There were over 30 delegates form a wide variety of backgrounds and five speakers.
The introductory session was by Martin Houston, organiser of the Uk Unix User Group Linux SIG. The presentation was in the form of a series of Web pages that explained what Linux was, how to get it and what the repercussions are of having a truly Open System as a level playing field for the computer business.
This was followed by a session by Ian Nandrha of Lasermoon Ltd. on Commercial products for Linux. Although there are now millions of Linux users worldwide this is still an area in its infancy. The number of different variants of Linux and the lack of proper test software makes marketing commercial products for Linux an uphill struggle. However things are changing. Increasing convergence with Unix and the ability to run programs sold for SCO or Solaris systems gives the Linux user increasing choice. The biggest problem with commercialising Linux is high expectations that support can be done for costs as low as the software itself.
The most exciting part of the day was the presentation by Dave Rusling of Digital Equipment about the work being done to port Linux onto the super fast 64 bit Alpha processor. An operating system with full source code coupled with a clean architecture and serious number crunching ability should prove very attractive to many academics. A free operating system will also let Alpha based PCs compete in the Intel Pentium and P6 marketplace for people who want up to a BILLION instructions per second on their desk tops. Alpha Linux is aiming to be binary compatible with DECs own Unix based operating system so Alpha customers have a clear and attractive choice between open, self supported Linux and fully supported and controlled DEC Unix for different tasks.
DEC is co-operating with Lasermoon to produce easy to use distributions of Linux compiled for Alpha. An Alpha PC running Linux with X Windows was demonstrated but it will be a few months before speed demons will be able to order Alpha with Linux as an off the shelf solution.
An excellent buffet lunch was then enjoyed by all followed by an afternoon session that had a more technical rather than the visionary content of the morning.
Steven Tweedie of Edinburgh University gave a fascinating talk on "The Performance of the Linux Operating System". Steven emphasised that Linux is a modern system with much current thinking in its design. The operating system is also still quite small and compact when compared to other Unix systems. There are many big changes happening to Linux in the 1.3 release currently under development including a new way of organising Linux virtual memory called kswap that increases efficiency to the extent that just 8MB of physical memory is enough to run X Windows and the Linux version of the Netscape Web browser with very acceptable performance, the system as used by an Edinburgh Cyber-Cafe.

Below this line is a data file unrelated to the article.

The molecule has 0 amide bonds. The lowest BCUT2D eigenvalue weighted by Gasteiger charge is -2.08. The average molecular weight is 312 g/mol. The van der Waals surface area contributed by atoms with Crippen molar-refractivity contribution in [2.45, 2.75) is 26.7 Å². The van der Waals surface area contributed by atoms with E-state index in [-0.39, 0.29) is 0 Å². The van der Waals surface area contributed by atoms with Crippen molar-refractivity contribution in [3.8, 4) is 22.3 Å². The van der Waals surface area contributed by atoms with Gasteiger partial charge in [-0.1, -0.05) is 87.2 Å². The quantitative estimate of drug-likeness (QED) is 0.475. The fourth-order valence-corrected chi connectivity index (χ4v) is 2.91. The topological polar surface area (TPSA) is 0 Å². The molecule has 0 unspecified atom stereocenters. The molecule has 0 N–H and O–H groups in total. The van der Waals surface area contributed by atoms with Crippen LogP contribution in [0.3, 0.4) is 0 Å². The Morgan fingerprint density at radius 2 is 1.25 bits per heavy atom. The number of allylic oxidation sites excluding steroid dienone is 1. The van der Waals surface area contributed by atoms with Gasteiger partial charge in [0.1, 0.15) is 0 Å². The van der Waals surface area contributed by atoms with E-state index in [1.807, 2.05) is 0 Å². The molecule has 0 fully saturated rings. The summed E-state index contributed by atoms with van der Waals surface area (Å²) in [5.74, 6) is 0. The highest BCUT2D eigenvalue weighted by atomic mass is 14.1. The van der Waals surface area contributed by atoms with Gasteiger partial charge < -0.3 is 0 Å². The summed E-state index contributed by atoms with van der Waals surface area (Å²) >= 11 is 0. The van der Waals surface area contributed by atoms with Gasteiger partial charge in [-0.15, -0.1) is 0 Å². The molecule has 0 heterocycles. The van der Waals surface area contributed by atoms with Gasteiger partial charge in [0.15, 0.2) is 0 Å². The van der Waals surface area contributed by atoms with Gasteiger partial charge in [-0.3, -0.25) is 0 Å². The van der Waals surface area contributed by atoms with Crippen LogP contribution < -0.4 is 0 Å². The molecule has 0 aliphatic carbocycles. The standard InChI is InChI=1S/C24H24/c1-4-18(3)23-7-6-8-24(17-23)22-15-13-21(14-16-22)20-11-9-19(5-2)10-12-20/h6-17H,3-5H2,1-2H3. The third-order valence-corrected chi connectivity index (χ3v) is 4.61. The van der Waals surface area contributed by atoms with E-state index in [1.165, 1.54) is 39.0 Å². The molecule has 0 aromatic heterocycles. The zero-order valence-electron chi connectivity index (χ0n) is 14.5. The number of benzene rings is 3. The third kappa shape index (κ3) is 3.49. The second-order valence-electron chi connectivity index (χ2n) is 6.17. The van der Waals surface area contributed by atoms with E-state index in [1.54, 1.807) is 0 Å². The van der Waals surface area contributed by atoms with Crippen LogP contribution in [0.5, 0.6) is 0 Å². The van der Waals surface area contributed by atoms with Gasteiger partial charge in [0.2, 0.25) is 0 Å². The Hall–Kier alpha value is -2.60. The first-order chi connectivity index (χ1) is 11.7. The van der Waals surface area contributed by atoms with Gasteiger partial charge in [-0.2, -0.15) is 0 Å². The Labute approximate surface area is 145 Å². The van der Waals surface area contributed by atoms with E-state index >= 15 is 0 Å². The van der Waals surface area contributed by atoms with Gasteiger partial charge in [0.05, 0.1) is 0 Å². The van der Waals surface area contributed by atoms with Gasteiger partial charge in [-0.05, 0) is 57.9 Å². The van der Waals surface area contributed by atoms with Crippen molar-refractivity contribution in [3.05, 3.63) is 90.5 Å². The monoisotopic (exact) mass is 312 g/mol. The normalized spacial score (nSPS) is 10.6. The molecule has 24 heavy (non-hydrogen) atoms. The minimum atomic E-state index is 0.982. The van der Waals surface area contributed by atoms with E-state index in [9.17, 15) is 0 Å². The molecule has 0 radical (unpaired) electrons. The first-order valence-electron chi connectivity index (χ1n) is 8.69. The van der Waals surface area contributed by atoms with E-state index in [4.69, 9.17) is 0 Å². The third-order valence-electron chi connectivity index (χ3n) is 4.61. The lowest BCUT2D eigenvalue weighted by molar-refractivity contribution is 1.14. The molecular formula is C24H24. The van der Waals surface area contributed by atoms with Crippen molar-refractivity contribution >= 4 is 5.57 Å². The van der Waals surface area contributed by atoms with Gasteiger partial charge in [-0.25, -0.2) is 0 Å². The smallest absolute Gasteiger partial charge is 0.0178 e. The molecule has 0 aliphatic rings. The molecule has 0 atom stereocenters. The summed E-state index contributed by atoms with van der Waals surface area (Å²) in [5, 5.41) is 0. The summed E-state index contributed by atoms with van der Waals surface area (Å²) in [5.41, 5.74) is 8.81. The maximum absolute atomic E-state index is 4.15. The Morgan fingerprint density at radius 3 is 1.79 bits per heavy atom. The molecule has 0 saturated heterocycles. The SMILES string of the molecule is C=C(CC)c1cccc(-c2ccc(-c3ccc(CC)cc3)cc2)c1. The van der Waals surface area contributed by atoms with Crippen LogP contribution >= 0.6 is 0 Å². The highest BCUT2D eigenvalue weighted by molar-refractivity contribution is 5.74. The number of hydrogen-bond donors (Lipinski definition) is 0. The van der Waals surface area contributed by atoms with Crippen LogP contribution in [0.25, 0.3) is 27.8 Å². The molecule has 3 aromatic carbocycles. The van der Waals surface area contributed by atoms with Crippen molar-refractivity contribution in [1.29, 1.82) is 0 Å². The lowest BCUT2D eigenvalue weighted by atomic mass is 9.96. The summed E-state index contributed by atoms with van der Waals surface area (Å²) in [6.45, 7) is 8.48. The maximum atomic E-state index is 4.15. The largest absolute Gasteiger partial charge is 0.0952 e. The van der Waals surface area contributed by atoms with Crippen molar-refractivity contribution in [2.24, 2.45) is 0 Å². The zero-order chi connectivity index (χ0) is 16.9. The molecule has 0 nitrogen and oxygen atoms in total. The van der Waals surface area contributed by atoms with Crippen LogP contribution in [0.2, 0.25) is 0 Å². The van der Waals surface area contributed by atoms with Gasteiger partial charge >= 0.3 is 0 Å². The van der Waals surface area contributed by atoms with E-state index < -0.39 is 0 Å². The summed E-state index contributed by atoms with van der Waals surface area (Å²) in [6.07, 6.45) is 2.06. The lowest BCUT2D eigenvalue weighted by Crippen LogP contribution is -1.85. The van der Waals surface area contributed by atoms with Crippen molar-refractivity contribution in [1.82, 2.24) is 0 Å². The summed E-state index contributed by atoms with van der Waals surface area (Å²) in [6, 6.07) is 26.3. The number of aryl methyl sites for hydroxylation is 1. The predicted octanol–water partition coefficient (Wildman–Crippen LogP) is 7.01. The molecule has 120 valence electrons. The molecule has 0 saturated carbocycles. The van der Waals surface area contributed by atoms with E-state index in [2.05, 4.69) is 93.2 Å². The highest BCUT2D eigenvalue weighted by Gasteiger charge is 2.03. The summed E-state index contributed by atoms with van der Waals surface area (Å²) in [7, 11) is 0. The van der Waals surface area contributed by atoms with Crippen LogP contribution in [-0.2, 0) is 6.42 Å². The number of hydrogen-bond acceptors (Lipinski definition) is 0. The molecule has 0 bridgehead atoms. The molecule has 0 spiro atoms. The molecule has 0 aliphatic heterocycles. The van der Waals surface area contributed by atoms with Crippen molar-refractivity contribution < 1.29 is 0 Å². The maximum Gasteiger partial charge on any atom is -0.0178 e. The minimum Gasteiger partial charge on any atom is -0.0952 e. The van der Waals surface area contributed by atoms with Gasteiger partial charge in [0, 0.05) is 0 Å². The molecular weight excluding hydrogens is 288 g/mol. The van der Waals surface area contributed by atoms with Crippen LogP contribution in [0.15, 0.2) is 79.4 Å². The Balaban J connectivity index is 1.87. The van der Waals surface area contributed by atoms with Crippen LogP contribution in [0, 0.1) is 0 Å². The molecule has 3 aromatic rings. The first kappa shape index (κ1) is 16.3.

The often frightening prospect of having to install Linux on a PC was then covered by Colin Bruce of Coventry University who has installed Linux on the PCs of thousands of students. There are many ways to install Linux. By far the easiest and the preferred method at Coventry is to connect the PC to a network where Linux is available and install it by using a Linux boot floppy and Network File System. Linux is also available on CD ROM and a minimal system can be installed from floppy disks. The full installation process was demonstrated bringing a 4MB ram DOS PC up to a minimally configured Linux machine in about half an hour.
The last talk of the day was by Alan Cox, the author of much of the current Linux networking code on configuring Linux. The talk was a real eye opener as to how a Linux machine with its multi-protocol networking support can act as a common bridge between Unix, Apple Mac and Windows for Work groups setups. The latest versions of the Linux SAMBA Microsoft compatible protocol are even able to turn a Linux machine into a file-server for a Windows 95 network, long filenames and all!
A rich set of software emulators is also available for Linux ranging from the serious ability to run most of the software intended for SCO Unix such as the Oracle database, through a DOS emulator that can run many of the 32 bit DOS games through emulators for the Mac and even the Sinclair Spectrum and Nintendo Gameboy! The ability to run most Microsoft Windows programs (including Microsoft Word even) is rumored to be available soon.
Linux is not for everyone but the extreme flexibility means that in skilled hands it can solve problems that would be impossible, or at least very expensive to solve in any other way.
A very interesting time was had by all and it was heartening to what interest there is in Linux from the business community as well as the hobbiest/enthusiast following. The prospect of fully open Linux systems based on low cost Alpha PCs leaving the Pentium/P6 for dust is electrifying.